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Smurfs: The Lost Village (4K Blu-ray)
Blu-ray/DVD Reviews

Smurfs: The Lost Village (4K Blu-ray)

While it misses the mark on a few things, there’s still plenty of Smurfy fun to had in this film.

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I’ve been a fan of the Smurfs ever since I can remember seeing The Magic Flute film on TV back in the early 80’s. Who knew that would be the start of something magical and awesome when it led to the beloved Smurfs animated series, toys, books, and other neat products based on Peyo’s wonderful characters. After the disappointing first two live-action films based on this franchise, Sony decided to reboot it with this latest release, Smurfs: The Lost Village. It’s not the complete Smurf experience fans have been waiting for, but it has enough Smurfy goodness to keep viewers and families feeling…well…Smurfy.

Those who know about the Smurfs have always wondered why Smurfette (Demi Lovato) is the only girl in the Smurf village. She often wonders about it too and sets out on a quest to find out why that is. With Hefty Smurf (Joe Manganiello), Clumsy Smurf (Jack McBrayer), and Brainy Smurf (Danny Pudi) in tow, her quest brings her in contact to the evil Gargamel (Rainn Wilson) who is searching for a special village that is said to hold great power there. Upon finding this lost village first, Smurfette and her friends find out she’s not the only girl Smurf out there, along with some other knowledge that could change the world forever.

I had a Smurfy good time watching the lost village, even though I wish it contained more of the characters we fans are familiar with. I’m so glad this film is completely animated with no live-action bits, but I would’ve loved to see characters such as Johan and Peewit from the kingdom part of the Smurf world. Perhaps these two along with others will make an appearance in a future Smurf movie, but it just feels like some great opportunities were missed here. That aside, I have to admit the film looks gorgeous in 4K, as the ultra high definition and HDR show up every beautiful detail and color perfectly. The audio is just as great, as every crazy bit of dialogue and fun piece of music comes through loud and clear.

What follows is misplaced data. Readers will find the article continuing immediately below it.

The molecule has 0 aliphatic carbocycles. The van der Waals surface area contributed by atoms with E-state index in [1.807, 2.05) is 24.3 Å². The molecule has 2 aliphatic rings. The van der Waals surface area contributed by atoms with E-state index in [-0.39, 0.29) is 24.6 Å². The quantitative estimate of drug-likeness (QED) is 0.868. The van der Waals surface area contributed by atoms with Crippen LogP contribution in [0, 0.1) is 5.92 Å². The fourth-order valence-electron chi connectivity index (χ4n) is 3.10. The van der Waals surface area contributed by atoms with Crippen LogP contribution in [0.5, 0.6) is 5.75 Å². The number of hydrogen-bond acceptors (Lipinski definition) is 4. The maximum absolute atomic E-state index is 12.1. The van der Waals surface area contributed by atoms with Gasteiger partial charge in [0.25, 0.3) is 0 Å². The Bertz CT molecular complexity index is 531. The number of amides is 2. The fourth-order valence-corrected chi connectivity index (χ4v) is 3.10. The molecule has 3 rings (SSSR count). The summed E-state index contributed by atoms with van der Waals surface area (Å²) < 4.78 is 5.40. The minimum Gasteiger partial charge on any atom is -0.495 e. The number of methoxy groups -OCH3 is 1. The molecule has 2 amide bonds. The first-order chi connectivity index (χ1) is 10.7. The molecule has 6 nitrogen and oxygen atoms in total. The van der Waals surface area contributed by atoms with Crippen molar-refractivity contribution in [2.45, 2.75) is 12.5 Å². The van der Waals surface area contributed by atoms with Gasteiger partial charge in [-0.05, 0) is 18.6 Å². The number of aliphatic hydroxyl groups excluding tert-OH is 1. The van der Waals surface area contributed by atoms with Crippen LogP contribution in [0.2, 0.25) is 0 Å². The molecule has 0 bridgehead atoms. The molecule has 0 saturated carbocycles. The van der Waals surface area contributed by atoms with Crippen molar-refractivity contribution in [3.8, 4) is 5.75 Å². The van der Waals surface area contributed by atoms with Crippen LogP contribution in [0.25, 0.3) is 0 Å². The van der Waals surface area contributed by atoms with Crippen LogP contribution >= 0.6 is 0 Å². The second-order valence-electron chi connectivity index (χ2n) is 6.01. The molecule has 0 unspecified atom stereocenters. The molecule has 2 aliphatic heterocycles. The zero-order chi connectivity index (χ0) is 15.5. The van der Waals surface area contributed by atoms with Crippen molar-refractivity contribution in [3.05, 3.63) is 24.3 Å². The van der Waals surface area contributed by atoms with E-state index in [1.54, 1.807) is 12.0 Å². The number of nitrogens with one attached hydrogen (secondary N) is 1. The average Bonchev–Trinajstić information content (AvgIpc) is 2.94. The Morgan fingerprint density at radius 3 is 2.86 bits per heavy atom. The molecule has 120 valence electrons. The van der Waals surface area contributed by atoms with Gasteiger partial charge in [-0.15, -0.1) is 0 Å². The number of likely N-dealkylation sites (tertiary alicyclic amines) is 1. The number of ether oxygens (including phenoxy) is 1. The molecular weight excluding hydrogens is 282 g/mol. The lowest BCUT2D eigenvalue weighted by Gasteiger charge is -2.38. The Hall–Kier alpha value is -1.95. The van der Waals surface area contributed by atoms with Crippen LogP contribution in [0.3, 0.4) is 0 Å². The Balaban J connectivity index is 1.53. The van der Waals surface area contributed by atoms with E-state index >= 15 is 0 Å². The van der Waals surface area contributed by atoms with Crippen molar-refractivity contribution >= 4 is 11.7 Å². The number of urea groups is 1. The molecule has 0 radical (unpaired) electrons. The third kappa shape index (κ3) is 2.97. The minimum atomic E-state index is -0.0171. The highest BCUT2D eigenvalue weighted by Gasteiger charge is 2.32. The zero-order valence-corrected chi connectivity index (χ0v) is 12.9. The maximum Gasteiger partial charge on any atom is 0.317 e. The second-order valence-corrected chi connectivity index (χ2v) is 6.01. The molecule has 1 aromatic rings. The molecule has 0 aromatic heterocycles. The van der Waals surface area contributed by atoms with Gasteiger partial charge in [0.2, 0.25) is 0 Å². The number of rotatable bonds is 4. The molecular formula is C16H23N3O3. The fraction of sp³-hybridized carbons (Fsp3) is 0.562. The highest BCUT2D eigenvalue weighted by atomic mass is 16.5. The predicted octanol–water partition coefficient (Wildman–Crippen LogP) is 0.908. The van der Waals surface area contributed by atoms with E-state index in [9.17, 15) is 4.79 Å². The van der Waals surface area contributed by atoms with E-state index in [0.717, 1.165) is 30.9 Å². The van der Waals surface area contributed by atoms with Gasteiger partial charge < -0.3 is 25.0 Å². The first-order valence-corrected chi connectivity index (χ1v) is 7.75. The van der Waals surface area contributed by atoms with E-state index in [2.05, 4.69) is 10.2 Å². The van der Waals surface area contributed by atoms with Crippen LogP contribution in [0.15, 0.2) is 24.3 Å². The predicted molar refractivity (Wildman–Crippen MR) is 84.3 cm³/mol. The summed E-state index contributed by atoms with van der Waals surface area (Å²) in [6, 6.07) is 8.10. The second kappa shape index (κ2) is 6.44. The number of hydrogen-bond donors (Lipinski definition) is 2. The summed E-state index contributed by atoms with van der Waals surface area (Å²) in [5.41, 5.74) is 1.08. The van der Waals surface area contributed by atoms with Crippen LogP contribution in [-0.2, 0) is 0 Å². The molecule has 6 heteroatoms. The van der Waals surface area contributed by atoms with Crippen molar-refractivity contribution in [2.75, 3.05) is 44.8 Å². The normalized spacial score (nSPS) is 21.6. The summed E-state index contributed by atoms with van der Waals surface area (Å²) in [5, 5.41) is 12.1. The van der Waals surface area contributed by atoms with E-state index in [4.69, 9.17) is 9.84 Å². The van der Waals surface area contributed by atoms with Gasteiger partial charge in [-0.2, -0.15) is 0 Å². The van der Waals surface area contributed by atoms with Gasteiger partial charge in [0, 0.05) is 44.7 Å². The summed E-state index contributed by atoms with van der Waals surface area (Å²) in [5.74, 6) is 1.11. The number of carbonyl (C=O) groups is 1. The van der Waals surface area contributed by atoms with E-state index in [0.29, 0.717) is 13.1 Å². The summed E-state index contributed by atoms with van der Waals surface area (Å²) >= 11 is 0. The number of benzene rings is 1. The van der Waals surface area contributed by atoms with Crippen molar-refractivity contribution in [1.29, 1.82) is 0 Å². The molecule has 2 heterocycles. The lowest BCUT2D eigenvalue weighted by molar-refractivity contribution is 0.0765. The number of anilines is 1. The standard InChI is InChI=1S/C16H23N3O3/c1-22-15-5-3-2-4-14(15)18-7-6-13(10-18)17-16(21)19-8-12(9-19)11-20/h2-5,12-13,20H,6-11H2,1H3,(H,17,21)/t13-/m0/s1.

You can also check out the Smurf-errific extras featured here, starting with audio commentary with director Kelly Asbury, animation supervisor Alan Hawkins, and story director Brandon Jeffords. Here they discuss the new characters that were made for the movie, how the film came to be and how it differs from the previous ones, some of the history behind the Smurfs and more. “Kids at Heart! The Making of Smurfs: The Lost Village” is a nice piece that has the cast and crew and some kids pretending to be some of them talk about the film, some behind the scenes bits involving the animation, voice acting, and other aspects of making the film come to life. There’s also loads of fun extras like music videos, how to cook Smurf-themed things, paint fingernails with a Smurf theme, deleted scenes, and others to look at.

Smurfs: The Lost Village is a Smurfy good time for all, but it misses out on some sweet opportunities that would’ve been awesome to implement here. Despite this, it still manages to have enough fun to keep viewers feeling good, and it’s one of the best looking 4K HDR movies out there. If you’re looking for a nice animated title to check out for you or the family, you’ll want to “la-la-la-la-la-la” your way to the store and pick this one up.

About the Author: Chris Mitchell